Wednesday, November 10, 2010

Focusing on the Arrow (forgetting the target)

I was recently asked by a young entrepreneur on my opinion of the ROI of a powerful website. "Too chaotic to declare any ROI expectations with confidence." I announced to her in an ironically overconfident way. (Her business helps teach parents and young children with food allergies).

Too many of us confound ourselves by, what I like to describe as, "Focusing on the Arrow, forgetting the Target." It sounds somewhat Zen when I ask: "Have we devoted ourselves to our Target?"

So, young entrepreneur, you're asking if a powerful, seamless, entertaining and informative website is the correct Arrow for the job, yet you have no understanding of your Target.

As humans, we must thank our ancestors for jumping at the opportunity to find or create a tool at the drop of a Fig Leaf - it's the reason we exist as the superpredators we are today. But in those ancient times often the decision was simple - "Hmm sharp stick, or heavy rock?". In modern society our challenges are quite complex - "Mailer ad campaign or highway billboard?".

Today our Targets are often prospective customers. But if we haven't spent significant (and, yeah - I'll go ahead and say it, More) time sizing them up, studying their behaviors and tastes, we may well be fashioning a Knife (err, Arrow) for a Gunfight.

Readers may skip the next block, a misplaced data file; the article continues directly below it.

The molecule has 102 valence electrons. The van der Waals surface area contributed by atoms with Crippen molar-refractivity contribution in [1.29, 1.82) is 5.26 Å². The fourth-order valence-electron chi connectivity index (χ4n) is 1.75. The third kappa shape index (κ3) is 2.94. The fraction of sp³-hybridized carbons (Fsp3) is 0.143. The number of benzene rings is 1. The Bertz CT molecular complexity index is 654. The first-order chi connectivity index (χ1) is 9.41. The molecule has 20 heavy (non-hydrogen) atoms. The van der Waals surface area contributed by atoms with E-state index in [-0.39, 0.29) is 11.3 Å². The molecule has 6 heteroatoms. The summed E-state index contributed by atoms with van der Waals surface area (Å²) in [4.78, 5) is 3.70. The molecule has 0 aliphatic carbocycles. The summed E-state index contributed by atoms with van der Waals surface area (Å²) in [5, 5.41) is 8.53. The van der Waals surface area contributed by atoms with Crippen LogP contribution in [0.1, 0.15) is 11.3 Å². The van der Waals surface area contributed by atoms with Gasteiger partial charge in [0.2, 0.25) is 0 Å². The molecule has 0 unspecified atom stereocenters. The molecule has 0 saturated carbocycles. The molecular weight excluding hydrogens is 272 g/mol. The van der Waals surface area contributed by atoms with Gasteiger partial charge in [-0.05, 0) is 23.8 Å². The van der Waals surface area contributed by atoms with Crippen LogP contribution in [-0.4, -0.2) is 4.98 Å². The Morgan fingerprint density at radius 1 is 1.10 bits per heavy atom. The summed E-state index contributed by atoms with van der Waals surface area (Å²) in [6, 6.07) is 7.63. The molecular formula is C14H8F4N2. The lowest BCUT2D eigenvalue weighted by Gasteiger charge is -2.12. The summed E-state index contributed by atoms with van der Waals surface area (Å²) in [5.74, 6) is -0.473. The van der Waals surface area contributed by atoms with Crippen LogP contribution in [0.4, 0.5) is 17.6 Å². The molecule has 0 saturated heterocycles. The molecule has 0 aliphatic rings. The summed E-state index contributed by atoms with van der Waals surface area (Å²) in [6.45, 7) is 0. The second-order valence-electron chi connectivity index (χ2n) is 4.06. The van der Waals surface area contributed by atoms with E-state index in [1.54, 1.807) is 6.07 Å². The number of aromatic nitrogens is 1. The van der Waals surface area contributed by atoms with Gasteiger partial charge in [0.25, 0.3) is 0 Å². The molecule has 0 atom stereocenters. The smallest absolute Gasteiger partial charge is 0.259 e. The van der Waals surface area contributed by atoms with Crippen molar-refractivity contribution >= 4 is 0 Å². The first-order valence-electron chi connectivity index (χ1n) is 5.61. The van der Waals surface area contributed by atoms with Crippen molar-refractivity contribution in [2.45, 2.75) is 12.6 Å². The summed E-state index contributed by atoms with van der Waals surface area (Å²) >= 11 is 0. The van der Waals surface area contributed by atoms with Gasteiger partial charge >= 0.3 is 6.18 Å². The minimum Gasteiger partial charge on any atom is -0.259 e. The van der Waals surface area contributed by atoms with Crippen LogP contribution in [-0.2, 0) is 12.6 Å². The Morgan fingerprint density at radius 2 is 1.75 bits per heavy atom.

I'm personally an essentialist. I learned the hard way years ago that no man should ever become too dependent on his possessions. For this reason I do everything as 'light' as possible. The guy who actually uses the screwdriver in his swiss army knife? Yeah, that's me.

And, this attitude travels with me to work, so as for me: I'm experimenting with my Blog and Social Network(s) as my defacto landing space for interested internet searchers (read: I've forgone a classic website and simply forward my address to my blog/facebook page, obviously hosted by someone else). This is because my favorite prospects are generated by word-of-mouth shared by my (satisfied) clients - so I've usually met them semi-socially before we ever engage in a professional relationship. Get it? I want them to be forward-looking entrepreneurs who might feel forgoing the traditional brick-and-mortar website for a more informal slant is just the kind of get-the-job-done thinking they need in their lives.

After some discussion with my entrepreneur friend, we decided that a lavish website would offer her many options unavailable via other internet media such as social networks and blog (think lots of data that could be pared down into fun, interactive web-based tutorials). Once we'd defined her Target, envisioning the tools to reach that goal became far simpler.

My favorite author on "Outcome Visioning" is David Allen. His Natural Planning Method chapter in Getting Things Done is some of the finest advice available on productivity. It's one of several gold nuggets of success he offers in this Masterpiece. Much of GTD is available on Google Books - though I do suggest you buy or borrow a full copy. It changed my life.

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